BLESSINGS IN BLOOM: Indoor Gardening
By Kerry Peetz
For gardeners, this is a melancholy time. We are already missing the splash of color from our favorite perennial flower, the scent of fresh soil, and the highly gratifying feeling of slicing our own garden-grown vegetables. Alas, another growing season has passed. What are we gardeners to do?
For hundreds of years, we have been bringing the outside in, brightening up our homes and offices by adding plants to the design. Even though we call them houseplants we shouldn’t forget the fact that plants are adapted to the outdoors and are not truly meant to be inside. All plants need the basics (water, sunlight, and nutrients) to grow and stay healthy, and as gardeners it is our responsibility to provide these in our routine care. It is true that an atrium, sunroom, enclosed porch or courtyard enclosed by glass walls/ceiling provides appropriate conditions for many plants when it comes to light and temperature, but what we face is the challenge that these plants are not exposed directly to the outside elements like wind and rain.
When grown indoors, plants collect a layer of dust on their foliage since there is no rain to wash it off and keep them clean. Dust has a negative effect on plants by blocking and reducing the amount of light that reaches the leaves which diminishes the efficiency of photosynthesis, the process by which a plant produces its own food. Respiration and transpiration are also impacted since the gas exchange cells on leaf surfaces are also blocked by dust particles. Plants stay healthier when they are clean and can metabolize at optimal levels; this also has the added benefit of helping to keep them pest-free.
The practice of stimulating the plants with movement and dusting the leaves is recommended for all plants grown indoors. Using a fan to simulate wind and giving them a gentle shake every once in a while, will make them stronger and will also help loosen dead leaves. If plants are light enough to be moved to the sink or tub they will benefit tremendously from a shower. Your hands plus a soft rag will also reap healthy benefits. Providing some “wind and rain” for your houseplants on a regular basis will make them strong and happy.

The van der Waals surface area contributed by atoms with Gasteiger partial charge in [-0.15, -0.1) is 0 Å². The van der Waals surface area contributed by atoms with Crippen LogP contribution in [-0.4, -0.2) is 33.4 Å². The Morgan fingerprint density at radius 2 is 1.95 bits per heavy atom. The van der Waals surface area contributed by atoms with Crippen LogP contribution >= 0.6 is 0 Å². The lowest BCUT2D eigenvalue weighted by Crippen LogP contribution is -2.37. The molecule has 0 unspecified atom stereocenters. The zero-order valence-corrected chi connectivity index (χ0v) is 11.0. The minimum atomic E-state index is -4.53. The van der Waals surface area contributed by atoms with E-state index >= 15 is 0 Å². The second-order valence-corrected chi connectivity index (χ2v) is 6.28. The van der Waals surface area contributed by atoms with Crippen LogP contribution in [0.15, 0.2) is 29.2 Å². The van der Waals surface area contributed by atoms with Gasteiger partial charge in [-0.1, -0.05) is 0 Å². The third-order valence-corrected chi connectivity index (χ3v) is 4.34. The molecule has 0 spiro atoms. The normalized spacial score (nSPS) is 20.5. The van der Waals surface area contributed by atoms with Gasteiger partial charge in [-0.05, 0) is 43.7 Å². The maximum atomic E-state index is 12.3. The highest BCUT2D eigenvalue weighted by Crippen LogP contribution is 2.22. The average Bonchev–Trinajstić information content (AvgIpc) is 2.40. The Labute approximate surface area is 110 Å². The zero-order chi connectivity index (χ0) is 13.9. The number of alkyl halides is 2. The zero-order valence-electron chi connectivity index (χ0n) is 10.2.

Here are a few suggested plants that thrive indoors with proper care: Hot and Dry Conditions — Tiger Aloe, Zebra Plant, Mother of Thousands; Low Indirect Light — Pothos, Bamboo Palm, Birds-nest Fern, Snake Plant, Asia Umbrella Tree; More Than Four Hours of Direct Sunlight or Bright Indirect Light — Croton, African Violet, Jade Plant, Christmas Cactus and Sea Teak; Four Hours of Direct Sunlight or Bright Indirect Light — Gold Dust Tree, Spider Plant, Crown-of Thorns, Fiddle-leaf Fig, Climbing Philodendron, Norfolk-island Pine.
Citrus in Colorado? Yes! Citrus trees have been very successful when grown indoors. Tangerine, lemon, kumquat and small orange trees can be grown as houseplants. They grow best indoors at 65° during the day, dropping five to ten degrees at night. Plant in soil containing a good amount of organic matter.
Indoor plants create an inviting environment with a calming and relaxing effect. Whether you have a salvaged pot of blooming geraniums to overwinter, are starting the popular “kitchen” window herb garden, or “would really like to try growing that lemon tree,” caring for plants over the next few chilling months is a way to keep our green thumbs warm until next spring.
“What good is the warmth of summer, without the cold of winter to give it sweetness.” — John Steinbeck, “Travels with Charley: In Search of America”